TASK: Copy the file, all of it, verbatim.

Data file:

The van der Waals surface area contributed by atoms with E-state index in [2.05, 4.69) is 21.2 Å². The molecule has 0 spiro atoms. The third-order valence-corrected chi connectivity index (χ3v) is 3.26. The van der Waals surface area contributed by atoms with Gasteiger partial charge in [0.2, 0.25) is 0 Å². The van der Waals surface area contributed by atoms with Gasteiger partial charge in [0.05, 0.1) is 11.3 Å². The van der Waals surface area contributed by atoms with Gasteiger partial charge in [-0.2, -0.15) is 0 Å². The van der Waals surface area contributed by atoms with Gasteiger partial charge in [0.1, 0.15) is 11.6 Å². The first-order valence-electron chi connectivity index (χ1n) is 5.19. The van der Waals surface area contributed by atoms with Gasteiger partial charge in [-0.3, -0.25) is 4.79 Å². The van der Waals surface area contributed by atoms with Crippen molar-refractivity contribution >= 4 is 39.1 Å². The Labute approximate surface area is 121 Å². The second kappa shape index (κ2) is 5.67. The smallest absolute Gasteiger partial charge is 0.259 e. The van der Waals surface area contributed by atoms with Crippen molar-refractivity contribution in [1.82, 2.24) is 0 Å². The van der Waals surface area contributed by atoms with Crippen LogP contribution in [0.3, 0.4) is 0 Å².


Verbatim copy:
The van der Waals surface area contributed by atoms with E-state index in [2.05, 4.69) is 21.2 Å². The molecule has 0 spiro atoms. The third-order valence-corrected chi connectivity index (χ3v) is 3.26. The van der Waals surface area contributed by atoms with Gasteiger partial charge in [0.2, 0.25) is 0 Å². The van der Waals surface area contributed by atoms with Gasteiger partial charge in [0.05, 0.1) is 11.3 Å². The van der Waals surface area contributed by atoms with Gasteiger partial charge in [-0.2, -0.15) is 0 Å². The van der Waals surface area contributed by atoms with Gasteiger partial charge in [0.1, 0.15) is 11.6 Å². The first-order valence-electron chi connectivity index (χ1n) is 5.19. The van der Waals surface area contributed by atoms with Gasteiger partial charge in [-0.3, -0.25) is 4.79 Å². The van der Waals surface area contributed by atoms with Crippen molar-refractivity contribution >= 4 is 39.1 Å². The Labute approximate surface area is 121 Å². The second kappa shape index (κ2) is 5.67. The smallest absolute Gasteiger partial charge is 0.259 e. The van der Waals surface area contributed by atoms with Crippen molar-refractivity contribution in [1.82, 2.24) is 0 Å². The van der Waals surface area contributed by atoms with Crippen LogP contribution in [0.3, 0.4) is 0 Å².